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Gabapentin for Veterinary Use
by Barbara Forney, VMD
Gabapentin is a structural analogue of GABA, an inhibitory neurotransmitter. The mechanism of action of gabapentin is not well understood, although it does not affect GABA binding or reuptake or behave as a GABA agonist. Gabapentin is used in human medicine to treat seizures and many types of pain, including neuropathic pain, diabetic neuropathy, malignant pain, central pain, complex regional pain and trigeminal neuralgia.
Dogs and Cats
Gabapentin is used in both dogs and cats to treat chronic pain, particularly of neuropathic origin. It appears to be most effective when combined with other types of analgesic agents, for example NSAIDs, permitting the use of lower doses. It has been shown to be effective at reducing hyperalagesia and allodynia associated with neuropathic pain. It also is used in chronic arthritic pain and pain associated with malignancy.
Gabapentin is used as an adjunctive therapy for dogs and cats with refractory idiopathic epilepsy. There are conflicting clinical reports regarding its efficacy when used for this purpose, although some studies report improvement in as many as 50% of dogs studied.
In dogs, oral gabapentin is well absorbed in the duodenum, with peak levels occurring approximately one to two hours after administration. It is partially metabolized by the liver and excreted by the kidneys. Gabapentin has a short half-life of between two to four hours. No pharmacokinetic information regarding uptake and metabolism was found for cats.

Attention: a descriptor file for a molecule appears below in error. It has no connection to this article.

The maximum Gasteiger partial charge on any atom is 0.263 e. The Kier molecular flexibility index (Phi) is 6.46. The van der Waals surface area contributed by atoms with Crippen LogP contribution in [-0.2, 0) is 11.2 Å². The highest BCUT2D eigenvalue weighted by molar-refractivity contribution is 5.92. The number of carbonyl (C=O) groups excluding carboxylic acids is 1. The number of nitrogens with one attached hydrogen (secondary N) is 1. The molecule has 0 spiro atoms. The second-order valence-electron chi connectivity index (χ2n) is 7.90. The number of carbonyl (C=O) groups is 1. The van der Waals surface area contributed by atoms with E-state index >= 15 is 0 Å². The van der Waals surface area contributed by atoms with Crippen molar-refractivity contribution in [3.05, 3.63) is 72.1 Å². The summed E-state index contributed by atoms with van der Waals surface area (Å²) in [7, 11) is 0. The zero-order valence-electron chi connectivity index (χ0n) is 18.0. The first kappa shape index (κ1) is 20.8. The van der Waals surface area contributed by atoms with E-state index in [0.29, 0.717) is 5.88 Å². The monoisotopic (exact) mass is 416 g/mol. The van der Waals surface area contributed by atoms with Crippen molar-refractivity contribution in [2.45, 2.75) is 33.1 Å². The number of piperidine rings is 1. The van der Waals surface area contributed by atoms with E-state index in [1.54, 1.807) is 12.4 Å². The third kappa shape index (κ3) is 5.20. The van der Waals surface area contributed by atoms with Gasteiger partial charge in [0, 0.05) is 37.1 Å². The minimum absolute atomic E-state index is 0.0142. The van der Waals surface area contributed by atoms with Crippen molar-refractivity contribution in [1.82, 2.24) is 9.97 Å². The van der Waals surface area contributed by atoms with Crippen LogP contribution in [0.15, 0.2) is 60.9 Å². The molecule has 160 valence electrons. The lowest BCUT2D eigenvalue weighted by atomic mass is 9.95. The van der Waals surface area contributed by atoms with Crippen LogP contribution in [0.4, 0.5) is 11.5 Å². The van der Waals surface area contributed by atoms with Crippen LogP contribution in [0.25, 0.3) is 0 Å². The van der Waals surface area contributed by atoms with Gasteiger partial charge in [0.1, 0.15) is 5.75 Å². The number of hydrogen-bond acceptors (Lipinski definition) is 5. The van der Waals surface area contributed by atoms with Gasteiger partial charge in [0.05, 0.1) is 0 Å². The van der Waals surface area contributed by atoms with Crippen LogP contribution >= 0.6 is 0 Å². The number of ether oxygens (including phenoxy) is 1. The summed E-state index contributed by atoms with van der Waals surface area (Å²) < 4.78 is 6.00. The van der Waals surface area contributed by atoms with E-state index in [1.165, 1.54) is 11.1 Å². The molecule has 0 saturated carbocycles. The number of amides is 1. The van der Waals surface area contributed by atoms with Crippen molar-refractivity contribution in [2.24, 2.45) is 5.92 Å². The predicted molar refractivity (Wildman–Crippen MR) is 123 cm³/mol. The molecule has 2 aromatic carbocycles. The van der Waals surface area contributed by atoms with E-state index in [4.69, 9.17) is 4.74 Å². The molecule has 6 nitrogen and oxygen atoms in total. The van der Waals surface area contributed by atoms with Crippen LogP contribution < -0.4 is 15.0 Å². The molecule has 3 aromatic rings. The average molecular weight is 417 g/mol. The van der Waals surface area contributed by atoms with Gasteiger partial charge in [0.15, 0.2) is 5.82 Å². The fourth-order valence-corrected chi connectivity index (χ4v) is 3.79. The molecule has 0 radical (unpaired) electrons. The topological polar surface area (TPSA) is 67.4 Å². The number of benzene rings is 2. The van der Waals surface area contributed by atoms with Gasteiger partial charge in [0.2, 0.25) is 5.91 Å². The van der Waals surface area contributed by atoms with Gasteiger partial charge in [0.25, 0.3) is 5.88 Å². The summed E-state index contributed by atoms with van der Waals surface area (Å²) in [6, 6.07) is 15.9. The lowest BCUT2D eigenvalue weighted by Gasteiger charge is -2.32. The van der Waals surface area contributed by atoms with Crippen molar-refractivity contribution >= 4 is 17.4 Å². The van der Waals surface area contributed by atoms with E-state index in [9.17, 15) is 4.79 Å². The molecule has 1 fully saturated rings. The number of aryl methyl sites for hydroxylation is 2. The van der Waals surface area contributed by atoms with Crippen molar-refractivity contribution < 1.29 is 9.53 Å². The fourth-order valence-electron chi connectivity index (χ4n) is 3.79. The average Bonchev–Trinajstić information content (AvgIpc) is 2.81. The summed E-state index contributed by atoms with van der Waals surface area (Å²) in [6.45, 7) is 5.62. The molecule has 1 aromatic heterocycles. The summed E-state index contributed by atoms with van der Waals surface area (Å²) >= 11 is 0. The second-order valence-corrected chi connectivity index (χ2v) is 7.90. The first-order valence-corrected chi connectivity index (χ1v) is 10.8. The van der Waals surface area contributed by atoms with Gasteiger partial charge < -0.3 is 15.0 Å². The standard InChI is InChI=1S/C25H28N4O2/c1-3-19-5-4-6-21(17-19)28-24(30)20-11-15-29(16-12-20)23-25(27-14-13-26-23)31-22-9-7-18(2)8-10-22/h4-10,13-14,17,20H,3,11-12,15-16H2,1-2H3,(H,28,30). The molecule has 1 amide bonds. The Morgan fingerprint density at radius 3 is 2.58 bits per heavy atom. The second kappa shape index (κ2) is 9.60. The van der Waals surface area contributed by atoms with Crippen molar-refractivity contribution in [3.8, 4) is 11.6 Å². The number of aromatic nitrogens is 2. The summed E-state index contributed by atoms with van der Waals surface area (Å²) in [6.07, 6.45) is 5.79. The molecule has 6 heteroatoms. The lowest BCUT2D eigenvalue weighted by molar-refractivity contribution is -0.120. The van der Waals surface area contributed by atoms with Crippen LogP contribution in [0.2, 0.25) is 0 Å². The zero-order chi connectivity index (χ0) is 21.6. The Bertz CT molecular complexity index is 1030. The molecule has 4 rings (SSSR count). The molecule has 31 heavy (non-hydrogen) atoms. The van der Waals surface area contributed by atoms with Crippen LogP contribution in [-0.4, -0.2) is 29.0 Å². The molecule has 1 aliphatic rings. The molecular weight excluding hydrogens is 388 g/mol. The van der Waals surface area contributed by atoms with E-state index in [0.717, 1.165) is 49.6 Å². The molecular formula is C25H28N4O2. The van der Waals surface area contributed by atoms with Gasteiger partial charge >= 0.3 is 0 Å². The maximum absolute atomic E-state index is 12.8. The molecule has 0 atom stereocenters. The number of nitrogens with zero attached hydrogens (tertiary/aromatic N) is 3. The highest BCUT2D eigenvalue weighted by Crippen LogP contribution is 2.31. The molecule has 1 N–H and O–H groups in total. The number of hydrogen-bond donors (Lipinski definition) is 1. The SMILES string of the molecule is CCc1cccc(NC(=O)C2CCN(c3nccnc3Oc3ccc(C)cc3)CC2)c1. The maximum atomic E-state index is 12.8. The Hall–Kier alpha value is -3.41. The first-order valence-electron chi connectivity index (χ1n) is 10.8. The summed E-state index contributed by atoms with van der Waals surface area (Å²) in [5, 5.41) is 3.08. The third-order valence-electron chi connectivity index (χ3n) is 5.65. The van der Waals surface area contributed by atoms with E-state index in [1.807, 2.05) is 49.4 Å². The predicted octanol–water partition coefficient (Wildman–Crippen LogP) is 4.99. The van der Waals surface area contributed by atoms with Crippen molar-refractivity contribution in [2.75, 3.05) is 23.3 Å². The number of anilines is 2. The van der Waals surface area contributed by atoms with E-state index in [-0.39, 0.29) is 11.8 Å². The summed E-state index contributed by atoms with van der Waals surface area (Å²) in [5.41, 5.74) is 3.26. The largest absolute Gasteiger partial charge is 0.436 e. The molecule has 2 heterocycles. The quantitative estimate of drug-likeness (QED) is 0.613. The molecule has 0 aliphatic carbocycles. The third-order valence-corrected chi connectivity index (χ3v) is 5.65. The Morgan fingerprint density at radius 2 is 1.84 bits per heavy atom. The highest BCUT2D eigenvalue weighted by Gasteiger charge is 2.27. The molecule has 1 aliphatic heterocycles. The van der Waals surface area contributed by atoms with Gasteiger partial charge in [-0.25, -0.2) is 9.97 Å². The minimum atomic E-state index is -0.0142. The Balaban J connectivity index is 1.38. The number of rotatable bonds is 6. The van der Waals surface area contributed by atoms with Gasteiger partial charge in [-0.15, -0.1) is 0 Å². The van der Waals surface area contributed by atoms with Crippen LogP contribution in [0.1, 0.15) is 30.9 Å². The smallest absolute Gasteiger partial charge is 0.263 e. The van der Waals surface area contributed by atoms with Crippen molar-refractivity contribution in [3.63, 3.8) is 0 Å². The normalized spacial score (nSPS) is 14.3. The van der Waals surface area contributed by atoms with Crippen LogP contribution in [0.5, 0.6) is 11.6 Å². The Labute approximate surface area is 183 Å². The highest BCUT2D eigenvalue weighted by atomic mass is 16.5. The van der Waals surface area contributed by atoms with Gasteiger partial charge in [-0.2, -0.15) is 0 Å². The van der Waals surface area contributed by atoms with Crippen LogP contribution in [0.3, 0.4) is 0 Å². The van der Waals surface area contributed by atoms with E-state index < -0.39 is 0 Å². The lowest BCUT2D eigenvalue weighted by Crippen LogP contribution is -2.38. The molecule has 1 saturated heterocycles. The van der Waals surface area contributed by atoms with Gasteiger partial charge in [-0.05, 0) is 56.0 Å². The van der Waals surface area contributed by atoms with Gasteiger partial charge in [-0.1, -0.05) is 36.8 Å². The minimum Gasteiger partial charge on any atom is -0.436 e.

Gabapentin may be used to control seizures in foals suffering from hypoxic ischemic encephalopathy.
Gabapentin Side Effects
The most common side effects are mild sedation and ataxia.
- Gabapentin should be used with caution in animals with decreased liver or renal function.
- Gabapentin should not be discontinued abruptly because withdrawal may precipitate seizures or rebound pain. The dosage should be decreased over the course of two to three weeks.
- In laboratory animals, gabapentin was associated with fetal loss and teratogenic effects. It also is present in milk. It should be used during pregnancy or lactation only when the benefits outweigh the potential risks.
- The commercially available human liquid product contains xylitol, which can be hepatotoxic in dogs.
- Simultaneous administration of oral antacids may decrease the bioavailability of gabapentin. They should be given at least two hours apart.
- Co-administration of hydrocodone or morphine may increase gabapentin efficacy or levels and the likelihood of side effects.
Overdose would likely cause increased severity of side effects including lethargy, somnolence, depression and ataxia. If recognized promptly, gut emptying protocols including emesis, activated charcoal and cathartics may be helpful.
About the Author
Dr. Barbara Forney is a veterinary practitioner in Chester County, Pennsylvania. She has a master's degree in animal science from the University of Delaware and graduated from the University of Pennsylvania School of Veterinary Medicine in 1982.
She began to develop her interest in client education and medical writing in 1997. Recent publications include portions of The Pill Book Guide to Medication for Your Dog and Cat, and most recently Understanding Equine Medications published by the Bloodhorse.
Dr. Forney is an FEI veterinarian and an active member of the AAEP, AVMA, and AMWA.
You can purchase books by Dr. Forney at
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